In general, it seems the Supreme Court has determined that same sex married couples can claim loss of consortium damages.
Are Loss of Consortium Damages Limited?
Depending on the type of lawsuit, certain limits may apply to a loss of consortium claim. Since it falls under the category of compensatory damages, loss of consortium is limited by state compensatory caps. It may also be limited by certain insurance and/or liability limits. An experienced personal injury lawyer can evaluate your specific case and advise you of any applicable limitations.
Loss of Consortium Examples
As with most legal concepts, loss of consortium is easiest to understand in the context of a real case. So we scoured the lawsuits covered on ConsumerSafety.org and compiled the best examples below.
Decker v. GE Healthcare – $500,000
After receiving a contrast agent for a magnetic resonance imaging procedure, Karen Decker’s husband developed nephrogenic systemic fibrosis (NSF). Mr. and Mrs. Decker sued GE Healthcare for failing to warn them about this serious complication.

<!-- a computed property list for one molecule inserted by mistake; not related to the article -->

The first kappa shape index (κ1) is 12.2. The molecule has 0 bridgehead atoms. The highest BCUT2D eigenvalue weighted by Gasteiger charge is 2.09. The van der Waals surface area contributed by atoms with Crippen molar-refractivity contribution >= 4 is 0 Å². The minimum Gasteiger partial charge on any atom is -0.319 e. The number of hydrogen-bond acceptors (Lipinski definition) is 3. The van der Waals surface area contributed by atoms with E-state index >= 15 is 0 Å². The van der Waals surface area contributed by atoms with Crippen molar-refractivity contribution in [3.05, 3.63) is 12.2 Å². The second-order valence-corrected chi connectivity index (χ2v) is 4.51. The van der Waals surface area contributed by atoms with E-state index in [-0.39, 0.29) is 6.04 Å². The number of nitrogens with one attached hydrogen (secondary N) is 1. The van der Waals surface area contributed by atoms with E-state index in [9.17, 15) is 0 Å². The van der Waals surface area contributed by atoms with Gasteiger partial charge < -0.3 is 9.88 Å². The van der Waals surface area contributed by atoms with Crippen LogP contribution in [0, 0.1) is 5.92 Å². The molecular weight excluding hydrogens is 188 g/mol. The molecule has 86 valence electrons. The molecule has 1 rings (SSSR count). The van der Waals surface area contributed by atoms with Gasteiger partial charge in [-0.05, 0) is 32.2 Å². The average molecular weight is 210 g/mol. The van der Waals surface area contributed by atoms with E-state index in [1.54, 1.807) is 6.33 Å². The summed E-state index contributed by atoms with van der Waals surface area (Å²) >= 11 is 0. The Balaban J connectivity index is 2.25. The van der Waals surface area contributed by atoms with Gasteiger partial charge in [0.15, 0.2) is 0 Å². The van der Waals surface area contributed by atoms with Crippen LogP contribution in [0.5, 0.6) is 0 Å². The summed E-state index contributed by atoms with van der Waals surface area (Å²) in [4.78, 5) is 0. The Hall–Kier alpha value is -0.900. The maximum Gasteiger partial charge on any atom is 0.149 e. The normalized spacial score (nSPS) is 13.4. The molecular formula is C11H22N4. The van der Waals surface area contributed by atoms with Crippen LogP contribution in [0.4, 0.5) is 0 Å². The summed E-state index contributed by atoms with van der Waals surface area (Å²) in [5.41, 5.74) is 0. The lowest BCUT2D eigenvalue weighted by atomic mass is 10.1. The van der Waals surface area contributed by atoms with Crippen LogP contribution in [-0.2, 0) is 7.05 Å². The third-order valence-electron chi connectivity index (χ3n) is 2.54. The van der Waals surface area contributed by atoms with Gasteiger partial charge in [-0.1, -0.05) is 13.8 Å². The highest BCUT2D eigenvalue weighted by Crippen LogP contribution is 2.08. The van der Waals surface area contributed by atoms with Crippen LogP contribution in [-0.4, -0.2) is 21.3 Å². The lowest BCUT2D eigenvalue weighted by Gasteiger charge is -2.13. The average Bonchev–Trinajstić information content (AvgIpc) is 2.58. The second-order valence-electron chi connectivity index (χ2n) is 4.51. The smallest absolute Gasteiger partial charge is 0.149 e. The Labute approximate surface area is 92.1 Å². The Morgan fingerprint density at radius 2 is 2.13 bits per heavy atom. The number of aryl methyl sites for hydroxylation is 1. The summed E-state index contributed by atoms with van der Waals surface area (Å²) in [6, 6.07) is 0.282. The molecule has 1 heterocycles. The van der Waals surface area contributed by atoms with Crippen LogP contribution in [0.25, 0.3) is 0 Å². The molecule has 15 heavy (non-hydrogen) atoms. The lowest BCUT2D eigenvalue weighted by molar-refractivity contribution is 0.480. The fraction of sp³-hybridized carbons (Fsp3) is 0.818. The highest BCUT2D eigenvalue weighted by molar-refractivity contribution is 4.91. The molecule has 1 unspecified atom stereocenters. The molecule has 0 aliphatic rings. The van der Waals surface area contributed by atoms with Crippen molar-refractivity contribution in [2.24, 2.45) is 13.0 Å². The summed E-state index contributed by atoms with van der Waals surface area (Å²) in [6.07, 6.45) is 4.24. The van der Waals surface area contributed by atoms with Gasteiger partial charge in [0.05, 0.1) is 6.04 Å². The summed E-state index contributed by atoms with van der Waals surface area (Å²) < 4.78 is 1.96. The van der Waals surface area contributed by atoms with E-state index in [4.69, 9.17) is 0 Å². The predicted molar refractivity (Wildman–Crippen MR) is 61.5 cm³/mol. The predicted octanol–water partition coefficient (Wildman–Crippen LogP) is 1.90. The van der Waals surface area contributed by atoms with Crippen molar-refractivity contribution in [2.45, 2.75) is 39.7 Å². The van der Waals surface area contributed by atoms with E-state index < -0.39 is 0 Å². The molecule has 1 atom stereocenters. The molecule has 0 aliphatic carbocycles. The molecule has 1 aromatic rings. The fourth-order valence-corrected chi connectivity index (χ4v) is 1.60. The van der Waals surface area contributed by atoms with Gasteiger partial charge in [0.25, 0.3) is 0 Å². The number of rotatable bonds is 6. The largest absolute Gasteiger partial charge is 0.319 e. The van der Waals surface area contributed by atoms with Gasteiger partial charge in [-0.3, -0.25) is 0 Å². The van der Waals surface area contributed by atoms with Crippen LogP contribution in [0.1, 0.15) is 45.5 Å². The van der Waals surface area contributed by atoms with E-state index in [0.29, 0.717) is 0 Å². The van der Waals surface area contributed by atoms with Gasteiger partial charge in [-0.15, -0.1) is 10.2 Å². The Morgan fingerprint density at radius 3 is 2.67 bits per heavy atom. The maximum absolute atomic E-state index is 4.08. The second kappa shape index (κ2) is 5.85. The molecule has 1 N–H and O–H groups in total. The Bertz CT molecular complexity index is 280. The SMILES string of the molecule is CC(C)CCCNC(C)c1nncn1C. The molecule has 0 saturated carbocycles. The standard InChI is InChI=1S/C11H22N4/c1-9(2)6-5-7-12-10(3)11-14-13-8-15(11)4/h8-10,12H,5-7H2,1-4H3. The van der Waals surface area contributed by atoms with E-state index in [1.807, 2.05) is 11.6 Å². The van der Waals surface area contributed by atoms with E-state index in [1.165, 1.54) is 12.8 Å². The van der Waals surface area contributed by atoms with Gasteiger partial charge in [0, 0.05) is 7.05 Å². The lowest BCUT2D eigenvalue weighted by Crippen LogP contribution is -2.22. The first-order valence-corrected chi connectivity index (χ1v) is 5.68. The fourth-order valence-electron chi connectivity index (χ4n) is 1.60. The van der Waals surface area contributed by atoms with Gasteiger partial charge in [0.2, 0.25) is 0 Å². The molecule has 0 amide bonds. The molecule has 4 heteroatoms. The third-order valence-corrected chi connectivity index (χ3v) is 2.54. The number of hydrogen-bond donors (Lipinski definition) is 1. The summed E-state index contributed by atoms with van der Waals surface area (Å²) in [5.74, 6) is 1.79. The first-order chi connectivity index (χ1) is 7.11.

As a part of their lawsuit, they sought loss of consortium damages on behalf of Mrs. Decker for the injuries inflicted upon her marital relationship by Mr. Decker’s NSF. The jury awarded Karen $500,000 based upon the loss of consortium claim in this gadolinium lawsuit.
Huskey v. Ethicon – $200,000
Jo Huskey’s physician attempted to treat her stress urinary incontinence (SUI) with a type of transvaginal mesh manufactured by Ethicon. Within weeks of implantation, Jo’s mesh device had eroded, causing pelvic pain. The malfunctioning implant required multiple surgical revisions, all of which were unable to remove certain pieces of the implant and associated scar tissue.
Mrs. Huskey sued Ethicon for design defects and failure to warn her of the side effects she experienced. As part of her transvaginal mesh lawsuit, Mr. Huskey also sought damages for loss of consortium, claiming Jo’s pelvic pain had negatively impacted their relationship. The jury awarded him $200,000 for that claim.Did your transvaginal mesh implant malfunction? Speak with a lawyer now
Loss of Consortium Terminology
Money awarded to an individual as legal restitution for a loss of injury
Filial Loss of Consortium
Loss of consortium claimed by a parent as a result of serious or fatal injury to their child
Parental Loss of Consortium
Loss of consortium claimed by a child related to injuries sustained by their parent